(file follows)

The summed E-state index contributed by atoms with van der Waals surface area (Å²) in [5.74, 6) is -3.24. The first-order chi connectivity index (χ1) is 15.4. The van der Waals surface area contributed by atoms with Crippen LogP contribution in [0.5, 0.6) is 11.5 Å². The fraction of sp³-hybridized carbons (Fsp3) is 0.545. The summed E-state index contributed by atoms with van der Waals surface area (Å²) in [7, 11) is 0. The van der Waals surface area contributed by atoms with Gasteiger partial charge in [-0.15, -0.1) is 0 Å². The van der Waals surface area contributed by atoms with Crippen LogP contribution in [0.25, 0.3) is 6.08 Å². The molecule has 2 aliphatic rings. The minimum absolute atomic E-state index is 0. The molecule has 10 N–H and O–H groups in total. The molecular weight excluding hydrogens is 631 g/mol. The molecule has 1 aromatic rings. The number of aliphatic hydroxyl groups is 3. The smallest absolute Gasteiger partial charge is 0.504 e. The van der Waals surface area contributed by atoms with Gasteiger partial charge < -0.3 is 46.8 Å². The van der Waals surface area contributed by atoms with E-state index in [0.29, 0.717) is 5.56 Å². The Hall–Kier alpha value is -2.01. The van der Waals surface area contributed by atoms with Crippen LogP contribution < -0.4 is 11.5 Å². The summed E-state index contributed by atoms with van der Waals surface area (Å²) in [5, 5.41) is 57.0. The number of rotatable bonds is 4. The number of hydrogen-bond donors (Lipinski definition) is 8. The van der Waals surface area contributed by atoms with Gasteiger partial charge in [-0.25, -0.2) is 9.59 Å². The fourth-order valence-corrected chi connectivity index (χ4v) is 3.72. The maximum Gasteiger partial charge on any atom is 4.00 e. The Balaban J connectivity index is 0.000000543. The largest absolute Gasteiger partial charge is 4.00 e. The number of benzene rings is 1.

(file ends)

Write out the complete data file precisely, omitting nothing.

The summed E-state index contributed by atoms with van der Waals surface area (Å²) in [5.74, 6) is -3.24. The first-order chi connectivity index (χ1) is 15.4. The van der Waals surface area contributed by atoms with Crippen LogP contribution in [0.5, 0.6) is 11.5 Å². The fraction of sp³-hybridized carbons (Fsp3) is 0.545. The summed E-state index contributed by atoms with van der Waals surface area (Å²) in [7, 11) is 0. The van der Waals surface area contributed by atoms with Gasteiger partial charge in [-0.15, -0.1) is 0 Å². The van der Waals surface area contributed by atoms with Crippen LogP contribution in [0.25, 0.3) is 6.08 Å². The molecule has 2 aliphatic rings. The minimum absolute atomic E-state index is 0. The molecule has 10 N–H and O–H groups in total. The molecular weight excluding hydrogens is 631 g/mol. The molecule has 1 aromatic rings. The number of aliphatic hydroxyl groups is 3. The smallest absolute Gasteiger partial charge is 0.504 e. The van der Waals surface area contributed by atoms with Gasteiger partial charge < -0.3 is 46.8 Å². The van der Waals surface area contributed by atoms with E-state index in [0.29, 0.717) is 5.56 Å². The Hall–Kier alpha value is -2.01. The van der Waals surface area contributed by atoms with Crippen LogP contribution < -0.4 is 11.5 Å². The summed E-state index contributed by atoms with van der Waals surface area (Å²) in [5, 5.41) is 57.0. The number of rotatable bonds is 4. The number of hydrogen-bond donors (Lipinski definition) is 8. The van der Waals surface area contributed by atoms with Gasteiger partial charge in [-0.25, -0.2) is 9.59 Å². The fourth-order valence-corrected chi connectivity index (χ4v) is 3.72. The maximum Gasteiger partial charge on any atom is 4.00 e. The Balaban J connectivity index is 0.000000543. The largest absolute Gasteiger partial charge is 4.00 e. The number of benzene rings is 1.